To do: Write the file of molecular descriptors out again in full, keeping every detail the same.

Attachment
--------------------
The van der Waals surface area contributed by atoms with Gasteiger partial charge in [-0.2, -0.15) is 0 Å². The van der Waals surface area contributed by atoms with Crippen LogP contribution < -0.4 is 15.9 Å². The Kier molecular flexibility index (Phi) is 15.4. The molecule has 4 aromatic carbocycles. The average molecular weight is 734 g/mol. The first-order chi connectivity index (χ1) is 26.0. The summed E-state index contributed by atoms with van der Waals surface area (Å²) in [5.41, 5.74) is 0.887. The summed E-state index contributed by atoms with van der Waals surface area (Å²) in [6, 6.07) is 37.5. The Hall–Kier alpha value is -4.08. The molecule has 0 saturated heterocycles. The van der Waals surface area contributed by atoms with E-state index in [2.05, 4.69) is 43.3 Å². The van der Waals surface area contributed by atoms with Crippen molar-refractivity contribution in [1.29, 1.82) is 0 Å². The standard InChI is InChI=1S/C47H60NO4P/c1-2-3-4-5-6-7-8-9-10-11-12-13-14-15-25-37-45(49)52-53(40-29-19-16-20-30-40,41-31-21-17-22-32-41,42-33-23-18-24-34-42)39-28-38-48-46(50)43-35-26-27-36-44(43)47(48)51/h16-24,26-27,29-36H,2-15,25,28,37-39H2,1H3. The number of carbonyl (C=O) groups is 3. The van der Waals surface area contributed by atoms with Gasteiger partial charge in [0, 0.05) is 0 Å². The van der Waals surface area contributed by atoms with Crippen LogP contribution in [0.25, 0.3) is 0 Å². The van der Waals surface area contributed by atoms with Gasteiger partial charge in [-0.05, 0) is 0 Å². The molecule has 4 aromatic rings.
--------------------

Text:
The van der Waals surface area contributed by atoms with Gasteiger partial charge in [-0.2, -0.15) is 0 Å². The van der Waals surface area contributed by atoms with Crippen LogP contribution < -0.4 is 15.9 Å². The Kier molecular flexibility index (Phi) is 15.4. The molecule has 4 aromatic carbocycles. The average molecular weight is 734 g/mol. The first-order chi connectivity index (χ1) is 26.0. The summed E-state index contributed by atoms with van der Waals surface area (Å²) in [5.41, 5.74) is 0.887. The summed E-state index contributed by atoms with van der Waals surface area (Å²) in [6, 6.07) is 37.5. The Hall–Kier alpha value is -4.08. The molecule has 0 saturated heterocycles. The van der Waals surface area contributed by atoms with E-state index in [2.05, 4.69) is 43.3 Å². The van der Waals surface area contributed by atoms with Crippen molar-refractivity contribution in [1.29, 1.82) is 0 Å². The standard InChI is InChI=1S/C47H60NO4P/c1-2-3-4-5-6-7-8-9-10-11-12-13-14-15-25-37-45(49)52-53(40-29-19-16-20-30-40,41-31-21-17-22-32-41,42-33-23-18-24-34-42)39-28-38-48-46(50)43-35-26-27-36-44(43)47(48)51/h16-24,26-27,29-36H,2-15,25,28,37-39H2,1H3. The number of carbonyl (C=O) groups is 3. The van der Waals surface area contributed by atoms with Gasteiger partial charge in [0, 0.05) is 0 Å². The van der Waals surface area contributed by atoms with Crippen LogP contribution in [0.25, 0.3) is 0 Å². The van der Waals surface area contributed by atoms with Gasteiger partial charge in [-0.05, 0) is 0 Å². The molecule has 4 aromatic rings.